By Sharon McElhone
On April 17th, Governor Gavin Newsom announced that California is now in a corona induced recession. Small businesses are in dire need of Payment Protection Program (PPP) loans and over a million of California workers have filed for unemployment after the month long shut down. Some good news is that Bay Area leaders were quick to join with other community leaders, businesses, and non-profit organizations to raise millions of dollars in order to provide much needed financial relief for Bay Area residents and businesses. Companies such as Cisco, Western Digital, Google, Apple and Adobe have all donated to Silicon Valley Strong, which has collected a total of fourteen million dollars, with Santa Clara County donating two million to the fund. According to Supervisor Cindy Chavez’s website, though, the funding has already been distributed and there are still 7,000 households still on the waiting list and many businesses waiting for relief.
On a more cautionary note, Santa Clara County and the City of San Jose are relying heavily on donations from large corporations to help keep Bay Area families and businesses afloat during the shutdown and the pandemic is showing us how vulnerable Bay Area families and small businesses are. The reports of mass sums of money available for small businesses, food banks, homeless shelters, and families appear to tell a Robin Hood kind of story with good Samaritans banding together to give to those in need, and Americans have seen numerous examples of generosity during these difficult times. However, the story of Robin Hood is also one of robbery, greed, control of wealth, and a kind of lawlessness. Millions of small businesses and families do not have enough of a cushion to survive a one-three-months shut down and large corporations seem to be the ones with money to give away to charity.
During the recovery, the big question will be how will leaders help better prepare and protect small businesses and residents financially when another crisis occurs. Local, state, and federal government have yet to distinguish between the corporations that complement the growth of small businesses, which are vital to a healthy and vibrant economy, and ones that undermine them. The concentration of wealth to corporations that have a long history of undermining small business has gone mostly unchallenged by Bay Area leaders. This crisis shows just how essential small businesses and the middle class are to the economy and how without more wealth distribution, the middle class and small business are relying on government loans and donations from large corporations to survive the pandemic. Leaders helping in the recovery should take note.
Furthermore, Congress and lenders recently let the American people down by giving Small Administration’s Paycheck Protection Program (PPP) business loans to large chain stores and restaurants that were meant to provide relief to small businesses with less than 500 hundred employees, showing that a different kind of oversight is needed. It will take a change of course to improve the situation for small businesses and the middle class, one where California leaders start to stand with small business and families in a way that they have not done since large corporations became the driving industry in Silicon Valley.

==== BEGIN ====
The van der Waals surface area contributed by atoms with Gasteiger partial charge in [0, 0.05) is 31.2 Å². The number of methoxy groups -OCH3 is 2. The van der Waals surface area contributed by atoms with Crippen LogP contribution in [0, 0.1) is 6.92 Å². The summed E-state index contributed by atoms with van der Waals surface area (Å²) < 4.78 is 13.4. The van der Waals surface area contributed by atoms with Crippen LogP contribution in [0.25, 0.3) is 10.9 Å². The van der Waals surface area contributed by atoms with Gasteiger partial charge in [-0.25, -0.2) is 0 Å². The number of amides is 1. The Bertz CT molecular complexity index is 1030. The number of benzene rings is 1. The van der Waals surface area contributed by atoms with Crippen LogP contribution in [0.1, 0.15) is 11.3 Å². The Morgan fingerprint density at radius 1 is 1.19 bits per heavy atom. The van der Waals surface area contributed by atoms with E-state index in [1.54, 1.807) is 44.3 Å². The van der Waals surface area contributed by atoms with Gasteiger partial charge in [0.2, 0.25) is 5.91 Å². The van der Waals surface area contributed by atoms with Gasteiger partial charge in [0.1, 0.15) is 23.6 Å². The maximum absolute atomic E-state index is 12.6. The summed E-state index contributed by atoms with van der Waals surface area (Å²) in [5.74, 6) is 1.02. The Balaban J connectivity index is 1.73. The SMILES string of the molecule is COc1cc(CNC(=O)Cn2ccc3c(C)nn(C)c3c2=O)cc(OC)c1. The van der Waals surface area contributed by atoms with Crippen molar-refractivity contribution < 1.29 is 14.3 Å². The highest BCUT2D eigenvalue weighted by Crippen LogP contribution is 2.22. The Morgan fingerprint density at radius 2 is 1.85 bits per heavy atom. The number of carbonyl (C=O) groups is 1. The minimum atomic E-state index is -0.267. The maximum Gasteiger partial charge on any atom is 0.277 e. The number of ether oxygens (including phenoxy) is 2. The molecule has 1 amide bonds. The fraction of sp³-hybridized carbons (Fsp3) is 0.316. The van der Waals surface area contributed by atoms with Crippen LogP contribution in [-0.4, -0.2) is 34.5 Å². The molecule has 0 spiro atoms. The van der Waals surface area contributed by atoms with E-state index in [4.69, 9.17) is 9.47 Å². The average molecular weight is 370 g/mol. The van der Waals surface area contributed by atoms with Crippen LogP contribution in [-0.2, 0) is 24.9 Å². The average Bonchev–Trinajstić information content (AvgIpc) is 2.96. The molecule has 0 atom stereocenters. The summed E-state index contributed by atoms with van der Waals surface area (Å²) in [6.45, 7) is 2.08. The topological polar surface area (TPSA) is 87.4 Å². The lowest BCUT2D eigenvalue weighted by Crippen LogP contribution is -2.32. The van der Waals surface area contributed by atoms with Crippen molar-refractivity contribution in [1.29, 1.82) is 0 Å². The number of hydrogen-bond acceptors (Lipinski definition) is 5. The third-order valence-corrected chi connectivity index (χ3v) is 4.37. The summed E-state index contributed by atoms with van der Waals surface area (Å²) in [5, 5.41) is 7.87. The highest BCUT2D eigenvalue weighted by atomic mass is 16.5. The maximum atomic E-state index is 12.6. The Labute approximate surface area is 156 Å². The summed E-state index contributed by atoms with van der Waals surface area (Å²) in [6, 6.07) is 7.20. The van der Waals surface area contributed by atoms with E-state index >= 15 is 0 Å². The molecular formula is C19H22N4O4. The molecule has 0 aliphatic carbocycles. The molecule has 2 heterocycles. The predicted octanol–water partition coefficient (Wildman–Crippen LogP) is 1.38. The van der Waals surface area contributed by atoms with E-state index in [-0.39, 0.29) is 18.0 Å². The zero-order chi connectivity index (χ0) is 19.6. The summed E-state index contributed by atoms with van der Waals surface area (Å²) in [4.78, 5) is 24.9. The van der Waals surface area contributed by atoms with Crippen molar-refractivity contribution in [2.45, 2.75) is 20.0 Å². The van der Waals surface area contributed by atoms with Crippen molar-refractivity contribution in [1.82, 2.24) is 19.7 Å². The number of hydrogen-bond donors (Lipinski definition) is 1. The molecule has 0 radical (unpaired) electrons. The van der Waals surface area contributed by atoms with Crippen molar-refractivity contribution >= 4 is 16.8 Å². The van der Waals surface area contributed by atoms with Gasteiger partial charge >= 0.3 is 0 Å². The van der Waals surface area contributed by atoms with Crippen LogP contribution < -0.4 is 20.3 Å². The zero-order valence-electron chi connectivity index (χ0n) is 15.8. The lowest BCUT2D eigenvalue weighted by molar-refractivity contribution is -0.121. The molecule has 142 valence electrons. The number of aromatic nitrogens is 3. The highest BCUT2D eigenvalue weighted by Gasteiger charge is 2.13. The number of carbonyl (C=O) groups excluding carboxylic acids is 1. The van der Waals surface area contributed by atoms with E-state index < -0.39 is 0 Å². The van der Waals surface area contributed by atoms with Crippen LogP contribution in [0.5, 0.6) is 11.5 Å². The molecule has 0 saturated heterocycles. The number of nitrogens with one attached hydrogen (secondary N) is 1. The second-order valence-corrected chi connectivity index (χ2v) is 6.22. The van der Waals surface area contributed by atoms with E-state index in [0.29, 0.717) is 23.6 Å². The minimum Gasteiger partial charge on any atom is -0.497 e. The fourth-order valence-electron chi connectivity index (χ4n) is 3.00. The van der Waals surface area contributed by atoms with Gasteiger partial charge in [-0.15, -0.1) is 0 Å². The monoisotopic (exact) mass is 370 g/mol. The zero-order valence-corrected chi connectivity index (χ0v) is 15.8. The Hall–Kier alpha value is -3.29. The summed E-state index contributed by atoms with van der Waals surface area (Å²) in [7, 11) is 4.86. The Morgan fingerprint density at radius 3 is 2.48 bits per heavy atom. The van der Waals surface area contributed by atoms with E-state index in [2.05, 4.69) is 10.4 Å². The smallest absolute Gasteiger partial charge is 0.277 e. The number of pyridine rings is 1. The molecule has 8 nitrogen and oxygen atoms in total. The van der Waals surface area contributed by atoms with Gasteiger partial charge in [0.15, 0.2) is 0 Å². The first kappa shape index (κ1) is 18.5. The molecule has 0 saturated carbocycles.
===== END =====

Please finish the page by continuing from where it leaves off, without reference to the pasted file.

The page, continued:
The pandemic is threatening to grow the wealth gap even more in the Bay Area where a small local business like Yamagami’s is still waiting for a PPP loan. Yamagami’s was founded in 1948 long before companies like Facebook and Google came into being. Brittany Sheade, a 3rd generation owner of the nursery, says that her family applied on April 3rd for a PPP loan, the same day the county announced the shut down and the same day their child was born. Two days later, Chase Bank stated that the bank was out of funds. Additionally, Santa Clara County made grants of ten thousand dollars available for non-essential businesses, but limited the grants to businesses operating in the City of Santa Clara. Yamagami operates in Cupertino.
Yamagami’s founder, Brittany’s father, remembers when they opened some 70 years ago and 20 different nurseries thrived. Now she says “as the years have gone by, most have disappeared.” What Yamagami needs now in order to continue being in business is for the county to allow curbside pick-up. Before the virus, “Yamagami’s was on track to have a phenomenal year,” she added, but the shutdown, not being able to do curbside pick-up, and the inability to secure a PPP loan has put their business at great risk. They are reaching out to Santa Clara officials and asking the county to ease the restriction so they can compete in the market place. Other counties like Santa Cruz and Lafayette have allowed nurseries to do curbside pick-up safely, and many nurseries are doing up to 300 orders a day.
When asked what Yamagami’s would have done differently had they known a crisis was coming, Brittany said that having an online presence to take in orders would have helped and that they will be working on incorporating more technology in the future.
What everyone knows to date is there are thousands of tales that tell the story of a small business like Yamagami’s waiting on a loan and waiting to participate in their own recovery. They and their employees make up a large percentage of the middle class and placing value on them again after years of allowing large tech companies to overrun and overshadow their businesses, employees, and contributions will take a new kind of approach and a new kind of bravery.